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What Is Terminal Hair?

If a male experiences male pattern baldness in early or middle adulthood, his terminal hair will remain in place even into late adulthood.
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  • Written By: T. Broderick
  • Edited By: Heather Bailey
  • Last Modified Date: 06 October 2014
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Terminal hair is hair that develops during puberty in both boys and girls. The hair develops out of vellus hair, thin hair that covers most of a child's body. During puberty, vellus hair surrounding the genitals and under the arms is replaced by thicker terminal hair. As this hair develops through the release of androgen hormones, males will develop more of it across their bodies. Unlike scalp hair, terminal hair is regularly replaced through the growth of new follicles.

During childhood, most of a child's body becomes covered with vellus hair. Barely noticeable, these hairs are short and translucent. Vellus hair has no subcutaneous glands, meaning that young children rarely experience skin conditions such as acne. In young boys, the vellus hair on their faces is colloquially known as "peach fuzz." During puberty, vellus hair undergoes a transformation.

During puberty, the bodies of boys and girls release androgen hormones into the bloodstream. In boys, this hormones is testosterone. For girls, the body converts androgen hormones into estrogen. Androgen hormones have a direct effect on vellus hair in certain areas of the body. Each hair develops subcutaneous glands; the glands allow for the secretion of oil to lubricate the hair. The hair darkens, grows longer, and becomes much thicker. The distribution of this hair across the body depends on one's sex.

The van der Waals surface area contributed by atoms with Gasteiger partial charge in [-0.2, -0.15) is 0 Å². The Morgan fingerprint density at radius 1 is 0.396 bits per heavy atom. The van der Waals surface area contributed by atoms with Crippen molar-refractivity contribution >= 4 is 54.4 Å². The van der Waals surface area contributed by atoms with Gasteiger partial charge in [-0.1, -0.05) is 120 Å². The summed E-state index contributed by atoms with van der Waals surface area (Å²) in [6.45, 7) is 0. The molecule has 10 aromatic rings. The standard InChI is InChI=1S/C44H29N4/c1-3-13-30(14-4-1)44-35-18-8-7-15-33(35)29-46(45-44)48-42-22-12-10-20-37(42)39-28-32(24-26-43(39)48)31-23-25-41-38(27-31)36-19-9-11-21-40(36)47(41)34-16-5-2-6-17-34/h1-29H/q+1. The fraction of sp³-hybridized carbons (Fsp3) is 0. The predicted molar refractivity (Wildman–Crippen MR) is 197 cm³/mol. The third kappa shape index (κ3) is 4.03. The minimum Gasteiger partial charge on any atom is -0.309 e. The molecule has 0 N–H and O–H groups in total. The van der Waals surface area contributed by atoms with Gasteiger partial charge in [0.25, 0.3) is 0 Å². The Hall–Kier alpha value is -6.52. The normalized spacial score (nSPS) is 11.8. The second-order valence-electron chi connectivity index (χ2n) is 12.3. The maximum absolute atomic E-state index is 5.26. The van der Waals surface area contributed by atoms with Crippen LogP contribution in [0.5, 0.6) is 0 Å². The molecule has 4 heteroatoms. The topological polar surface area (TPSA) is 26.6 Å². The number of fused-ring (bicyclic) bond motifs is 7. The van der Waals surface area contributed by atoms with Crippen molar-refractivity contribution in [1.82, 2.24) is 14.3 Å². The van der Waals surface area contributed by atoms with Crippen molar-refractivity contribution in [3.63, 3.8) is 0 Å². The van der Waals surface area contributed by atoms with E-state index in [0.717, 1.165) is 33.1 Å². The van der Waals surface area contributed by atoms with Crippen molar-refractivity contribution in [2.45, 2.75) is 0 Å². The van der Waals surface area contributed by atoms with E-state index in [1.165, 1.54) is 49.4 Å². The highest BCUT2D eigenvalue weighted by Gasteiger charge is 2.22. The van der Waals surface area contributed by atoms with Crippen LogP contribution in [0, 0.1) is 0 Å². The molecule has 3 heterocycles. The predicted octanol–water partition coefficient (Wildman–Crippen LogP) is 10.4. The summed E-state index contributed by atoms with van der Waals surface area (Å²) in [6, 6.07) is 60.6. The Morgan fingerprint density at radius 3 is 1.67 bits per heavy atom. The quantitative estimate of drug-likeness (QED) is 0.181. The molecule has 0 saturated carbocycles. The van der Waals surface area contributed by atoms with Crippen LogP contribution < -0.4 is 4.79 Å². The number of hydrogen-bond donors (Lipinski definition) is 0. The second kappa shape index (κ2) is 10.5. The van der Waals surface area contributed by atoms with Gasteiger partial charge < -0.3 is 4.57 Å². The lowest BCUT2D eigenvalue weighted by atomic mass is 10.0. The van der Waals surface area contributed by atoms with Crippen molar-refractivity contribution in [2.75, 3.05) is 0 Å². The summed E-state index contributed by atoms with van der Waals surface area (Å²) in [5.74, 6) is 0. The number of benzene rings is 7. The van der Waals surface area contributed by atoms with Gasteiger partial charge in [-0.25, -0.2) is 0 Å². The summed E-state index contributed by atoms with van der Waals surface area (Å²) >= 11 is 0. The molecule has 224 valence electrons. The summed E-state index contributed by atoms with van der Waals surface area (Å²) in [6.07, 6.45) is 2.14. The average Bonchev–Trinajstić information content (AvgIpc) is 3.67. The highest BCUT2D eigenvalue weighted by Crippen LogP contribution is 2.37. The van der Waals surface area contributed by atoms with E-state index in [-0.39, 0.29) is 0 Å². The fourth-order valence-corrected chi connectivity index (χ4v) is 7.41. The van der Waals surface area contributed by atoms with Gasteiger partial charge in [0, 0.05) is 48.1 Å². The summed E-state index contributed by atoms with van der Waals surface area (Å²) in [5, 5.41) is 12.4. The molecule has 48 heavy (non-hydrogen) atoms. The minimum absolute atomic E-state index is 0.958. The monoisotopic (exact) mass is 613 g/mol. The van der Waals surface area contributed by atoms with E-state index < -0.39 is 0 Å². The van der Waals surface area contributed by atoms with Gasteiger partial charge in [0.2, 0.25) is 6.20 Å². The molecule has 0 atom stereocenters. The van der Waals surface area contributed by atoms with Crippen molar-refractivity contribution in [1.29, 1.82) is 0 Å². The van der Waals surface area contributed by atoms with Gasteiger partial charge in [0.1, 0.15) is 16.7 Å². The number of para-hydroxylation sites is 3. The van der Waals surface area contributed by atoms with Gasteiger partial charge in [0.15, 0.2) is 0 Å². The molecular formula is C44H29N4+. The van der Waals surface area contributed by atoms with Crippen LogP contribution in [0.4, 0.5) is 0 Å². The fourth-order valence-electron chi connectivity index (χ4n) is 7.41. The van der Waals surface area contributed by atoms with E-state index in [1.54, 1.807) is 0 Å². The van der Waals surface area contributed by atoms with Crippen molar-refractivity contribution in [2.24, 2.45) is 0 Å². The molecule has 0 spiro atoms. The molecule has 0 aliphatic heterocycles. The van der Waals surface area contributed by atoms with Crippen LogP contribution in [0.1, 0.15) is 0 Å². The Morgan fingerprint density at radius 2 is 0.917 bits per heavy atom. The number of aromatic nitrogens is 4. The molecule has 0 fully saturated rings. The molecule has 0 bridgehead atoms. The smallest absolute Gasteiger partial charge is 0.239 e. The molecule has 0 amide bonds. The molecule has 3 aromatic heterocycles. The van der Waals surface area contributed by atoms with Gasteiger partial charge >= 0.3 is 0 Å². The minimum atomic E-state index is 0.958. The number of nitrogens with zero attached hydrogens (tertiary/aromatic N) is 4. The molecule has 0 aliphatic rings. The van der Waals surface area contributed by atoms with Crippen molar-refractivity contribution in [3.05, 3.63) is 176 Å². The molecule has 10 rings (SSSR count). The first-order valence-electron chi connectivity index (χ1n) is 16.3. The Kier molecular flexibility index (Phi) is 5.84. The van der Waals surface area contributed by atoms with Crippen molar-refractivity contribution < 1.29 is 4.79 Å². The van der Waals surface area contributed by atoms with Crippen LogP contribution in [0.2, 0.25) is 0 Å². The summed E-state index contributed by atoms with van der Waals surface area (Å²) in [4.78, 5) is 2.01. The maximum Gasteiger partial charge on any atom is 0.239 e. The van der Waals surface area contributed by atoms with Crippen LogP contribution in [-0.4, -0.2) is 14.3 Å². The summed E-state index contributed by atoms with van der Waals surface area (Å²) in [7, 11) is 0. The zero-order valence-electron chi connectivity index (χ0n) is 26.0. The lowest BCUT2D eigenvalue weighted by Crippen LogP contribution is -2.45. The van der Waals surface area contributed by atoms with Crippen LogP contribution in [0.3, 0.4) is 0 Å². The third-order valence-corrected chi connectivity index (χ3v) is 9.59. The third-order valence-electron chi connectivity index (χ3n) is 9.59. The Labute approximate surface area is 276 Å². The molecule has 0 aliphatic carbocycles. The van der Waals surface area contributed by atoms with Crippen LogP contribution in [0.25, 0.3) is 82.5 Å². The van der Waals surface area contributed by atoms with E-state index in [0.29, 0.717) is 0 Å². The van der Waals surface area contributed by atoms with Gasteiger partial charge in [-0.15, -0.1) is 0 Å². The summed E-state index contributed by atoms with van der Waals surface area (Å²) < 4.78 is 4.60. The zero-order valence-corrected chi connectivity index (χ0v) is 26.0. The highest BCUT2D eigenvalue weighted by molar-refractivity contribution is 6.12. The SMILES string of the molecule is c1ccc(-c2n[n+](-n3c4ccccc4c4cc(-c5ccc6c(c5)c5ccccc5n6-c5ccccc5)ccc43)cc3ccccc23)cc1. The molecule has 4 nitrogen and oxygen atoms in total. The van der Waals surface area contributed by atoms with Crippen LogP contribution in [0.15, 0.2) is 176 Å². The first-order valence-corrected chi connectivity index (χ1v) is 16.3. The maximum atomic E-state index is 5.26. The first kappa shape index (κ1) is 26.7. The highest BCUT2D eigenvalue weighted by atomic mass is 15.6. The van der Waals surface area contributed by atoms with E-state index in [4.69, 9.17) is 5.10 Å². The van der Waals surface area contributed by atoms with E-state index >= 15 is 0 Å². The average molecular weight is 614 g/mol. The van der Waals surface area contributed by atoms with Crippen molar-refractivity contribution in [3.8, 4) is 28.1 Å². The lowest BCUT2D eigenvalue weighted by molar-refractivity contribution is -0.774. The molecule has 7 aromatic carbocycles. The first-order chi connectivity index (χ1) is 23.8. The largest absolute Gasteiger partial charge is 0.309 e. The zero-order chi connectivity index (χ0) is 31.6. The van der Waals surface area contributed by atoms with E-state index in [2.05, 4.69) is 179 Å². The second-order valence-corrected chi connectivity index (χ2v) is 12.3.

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In males and females, terminal hair grows both under the arms and around the genitals. Since androgen hormones are present in much higher levels in males, terminal hair also develops in many other areas: the chest, abdomen, back, feet, arms and inner thighs. After puberty, females retain much of their vellus hair, though hormonal imbalances such as those that occur during pregnancy may cause the temporary growth of terminal hair on certain parts of the body. After hormone levels return to normal, vellus hair generally redevelops.

Despite resemblance to scalp hair, the body regularly sheds terminal hair and replaces it with new follicles. The average lifespan for one of these hairs is three to six months, the latter applying mainly to underarm and genital hair. This feature is the reason why, for instance, the hair under an adult male's arms never appears to grow past a certain length. The hairs shed at different times, guaranteeing that the hairs' purpose, to help insulate the body and more efficiently dissipate heat, is never compromised. Even if a male experiences male pattern baldness in early or middle adulthood, his terminal hair will remain in place even into late adulthood.

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Rotergirl
Post 2

I'm blessed that the terminal hair on my arms is not very heavy. It's there, but it's very light. I wonder if the whole vellus/terminal hair thing explains why so many brunettes (like me) have pseudo mustaches?

I have to shave every so often to keep the shadow from showing up on my upper lip. It's kind of embarrassing. I know people who use hair removal cream and wax, but I just shave it. It doesn't make it any thicker, contrary to popular belief, and it's a lot cheaper. Also, I think I’m sensitive to the hair removal cream. Makes my skin burn a little.

Pippinwhite
Post 1

My hair is so fine and thin, I honestly chuckled when I saw this article and said, "Well, that describes my hair!" Actually, it really describes my husband's hair, which grows out, not down.

It's an interesting topic though, and now I know why hair on my legs and under my arms never gets past a certain length. I just wish terminal hair didn't grow so much faster than the hair on my head. It would save me a lot of effort! I wouldn’t have to shave my legs and under my arms nearly as often, which I could definitely deal with.

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